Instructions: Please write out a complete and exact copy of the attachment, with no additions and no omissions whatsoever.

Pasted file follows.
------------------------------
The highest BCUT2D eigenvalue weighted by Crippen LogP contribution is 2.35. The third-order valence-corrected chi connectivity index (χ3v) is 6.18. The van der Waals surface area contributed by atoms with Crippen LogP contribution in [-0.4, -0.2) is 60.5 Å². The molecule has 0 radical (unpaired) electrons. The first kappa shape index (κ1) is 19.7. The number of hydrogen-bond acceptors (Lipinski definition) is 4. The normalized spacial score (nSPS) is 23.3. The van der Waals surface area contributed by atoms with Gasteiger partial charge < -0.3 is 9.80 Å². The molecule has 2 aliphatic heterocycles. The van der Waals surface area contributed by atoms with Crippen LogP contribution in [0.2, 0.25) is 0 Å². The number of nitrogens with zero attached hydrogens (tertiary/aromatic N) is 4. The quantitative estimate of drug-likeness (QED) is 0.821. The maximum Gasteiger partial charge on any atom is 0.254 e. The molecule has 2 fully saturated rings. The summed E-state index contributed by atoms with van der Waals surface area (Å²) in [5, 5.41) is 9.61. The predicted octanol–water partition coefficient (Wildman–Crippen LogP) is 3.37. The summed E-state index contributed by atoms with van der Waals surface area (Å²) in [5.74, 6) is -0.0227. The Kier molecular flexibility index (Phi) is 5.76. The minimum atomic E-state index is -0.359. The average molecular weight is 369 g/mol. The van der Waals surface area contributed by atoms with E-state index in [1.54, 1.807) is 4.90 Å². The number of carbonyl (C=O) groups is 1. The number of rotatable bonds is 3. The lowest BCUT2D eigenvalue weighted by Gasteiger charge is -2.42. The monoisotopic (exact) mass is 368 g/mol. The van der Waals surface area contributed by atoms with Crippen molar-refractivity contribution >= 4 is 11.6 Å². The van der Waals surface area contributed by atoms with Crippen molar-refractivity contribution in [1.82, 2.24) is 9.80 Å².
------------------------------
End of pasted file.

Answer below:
The highest BCUT2D eigenvalue weighted by Crippen LogP contribution is 2.35. The third-order valence-corrected chi connectivity index (χ3v) is 6.18. The van der Waals surface area contributed by atoms with Crippen LogP contribution in [-0.4, -0.2) is 60.5 Å². The molecule has 0 radical (unpaired) electrons. The first kappa shape index (κ1) is 19.7. The number of hydrogen-bond acceptors (Lipinski definition) is 4. The normalized spacial score (nSPS) is 23.3. The van der Waals surface area contributed by atoms with Gasteiger partial charge < -0.3 is 9.80 Å². The molecule has 2 aliphatic heterocycles. The van der Waals surface area contributed by atoms with Crippen LogP contribution in [0.2, 0.25) is 0 Å². The number of nitrogens with zero attached hydrogens (tertiary/aromatic N) is 4. The quantitative estimate of drug-likeness (QED) is 0.821. The maximum Gasteiger partial charge on any atom is 0.254 e. The molecule has 2 fully saturated rings. The summed E-state index contributed by atoms with van der Waals surface area (Å²) in [5, 5.41) is 9.61. The predicted octanol–water partition coefficient (Wildman–Crippen LogP) is 3.37. The summed E-state index contributed by atoms with van der Waals surface area (Å²) in [5.74, 6) is -0.0227. The Kier molecular flexibility index (Phi) is 5.76. The minimum atomic E-state index is -0.359. The average molecular weight is 369 g/mol. The van der Waals surface area contributed by atoms with E-state index in [1.54, 1.807) is 4.90 Å². The number of carbonyl (C=O) groups is 1. The number of rotatable bonds is 3. The lowest BCUT2D eigenvalue weighted by Gasteiger charge is -2.42. The monoisotopic (exact) mass is 368 g/mol. The van der Waals surface area contributed by atoms with Crippen molar-refractivity contribution >= 4 is 11.6 Å². The van der Waals surface area contributed by atoms with Crippen molar-refractivity contribution in [1.82, 2.24) is 9.80 Å².